It has been quite some time since a dedicated Narrow Gauge update so I thought I would do an update on the variety of work going on.
At the GNSF each year we try to make a feature of the Narrow Gauge Railway and where practical and safe open up sections of the railway so that visitors can get up close to the locomotives and rolling stock. With the GNSF now just six weeks away (they go quickly too), we are trying to bring a number of projects to completion in time for this year’s event.
Dave Young has been working on the brake van chassis, completing all running gear. Last time this was seen on the blog the wheelsets had just been trial fitted in the axleboxes.
Below: In this view we see the completed chassis, with brake gear assembled. To test the brake gear assembly, the handbrake pedestal had been temporarily mounted with packing of the same size as the main frame of the van, unfortunately I didn’t manage to get a photo of that stage of the work. The pedestal will be reinstated in the van when the body is fitted onto the chassis, then it can all be finally tested.
Below: Later in the week the body and chassis were brought together in the RHEC, then the body lifted onto the chassis. The main jobs remaining are to complete the pipe runs for the axlebox lubrication and to manufacture and fit the buffing and draw gear. There are other detail jobs to complete too. The van will be sign written to give the van an identity. The identity will be V3, V meaning Van and the 3 because it is the third Beamish built wagon.
The first of the tipper wagons (830) is now complete and back on the railway. Again signwriting is to be done but it is otherwise complete.
Below: Before restoration
Below: After restoration. The work has been entirely completed by volunteers, including some staff working in their own time.
The second tipper (848) is next in line. This is in good mechanical order having been restored by the FR about 15 years ago. We have the wagon on short term loan and in return for this we are bringing the cosmetic appearance up to the same standard as 830. Whilst they are not an exact pair, they will look excellent together.
Below: 848 is seen here with the wheelsets, brake gear and axleboxes removed. This will be grit blasted and spray primed before being brush painted to match 830.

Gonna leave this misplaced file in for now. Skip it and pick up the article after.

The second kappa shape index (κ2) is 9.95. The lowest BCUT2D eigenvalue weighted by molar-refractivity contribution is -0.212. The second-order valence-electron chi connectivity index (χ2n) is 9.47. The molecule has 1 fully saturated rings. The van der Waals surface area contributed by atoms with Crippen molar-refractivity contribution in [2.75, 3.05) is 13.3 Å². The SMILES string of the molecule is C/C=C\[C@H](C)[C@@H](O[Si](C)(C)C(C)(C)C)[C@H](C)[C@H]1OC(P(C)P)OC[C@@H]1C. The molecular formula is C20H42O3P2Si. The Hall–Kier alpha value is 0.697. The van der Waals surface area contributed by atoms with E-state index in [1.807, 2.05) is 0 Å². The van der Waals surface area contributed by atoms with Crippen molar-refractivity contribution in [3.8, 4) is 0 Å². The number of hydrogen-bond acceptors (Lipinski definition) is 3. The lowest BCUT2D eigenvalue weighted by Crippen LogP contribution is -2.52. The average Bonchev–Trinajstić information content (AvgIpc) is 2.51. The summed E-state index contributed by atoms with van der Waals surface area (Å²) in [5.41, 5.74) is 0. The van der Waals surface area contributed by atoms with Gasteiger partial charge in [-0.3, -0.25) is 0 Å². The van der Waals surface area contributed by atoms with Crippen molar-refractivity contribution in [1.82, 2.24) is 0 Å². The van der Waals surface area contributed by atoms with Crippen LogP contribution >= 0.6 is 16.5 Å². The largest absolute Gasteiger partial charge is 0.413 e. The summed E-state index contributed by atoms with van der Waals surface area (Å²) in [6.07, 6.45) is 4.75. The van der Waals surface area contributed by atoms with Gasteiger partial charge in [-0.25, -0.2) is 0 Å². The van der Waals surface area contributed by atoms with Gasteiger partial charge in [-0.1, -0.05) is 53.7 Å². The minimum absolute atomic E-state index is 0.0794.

Below: 848 is seen part way through the blasting process
The coal wagon (26) has been largely complete for some time. Its rebuild was speedy and benefitted from some apprentice work, this being a good project to see right through and practice their skills. It has been painted in the paint shop at the same time as the brake van. Again sign writing will take place in the next few weeks.
Below: 26 complete and outside for the first time since painting. Shed space being at a premium on the Narrow Gauge line, 26 will temporarily live in the dual gauge (though not rail connected) store shed.
Last year one of the RHEC volunteers completed the flat wagon (identity B2). This was designed to be multi-purpose with the stanchion sockets able to take various attachments. At the GNSF last year it was used with the stanchions in as a timber carrier. It has since been used with the stanchions removed to carry the newly acquired steam winch.
Below: B2 seen with stanchions removed and loaded with the steam winch.
At the GNSF this year we will need the ability to transport water to the Pockerley end of the Narrow Gauge Railway. After some thought and sketches, we have decided to use two barrels. They will sit on a frame that locates on the bolsters and can be tied down through the stanchion sockets. The barrels will be plumbed together forming a suitable water carrier. At future events the frame and barrels could be moved pretty much anywhere to give a loco or traction engine a water supply remote from running water.
Below: The two barrels loosely placed on the flat wagon.
Hopefully the six remaining weeks provide sufficient time for us to complete the various pieces of work to deliver another good event. Once we have a bit more certainty on what motive power we will be using to shunt all these wagons we will of course update the blog.
Keeper of Transport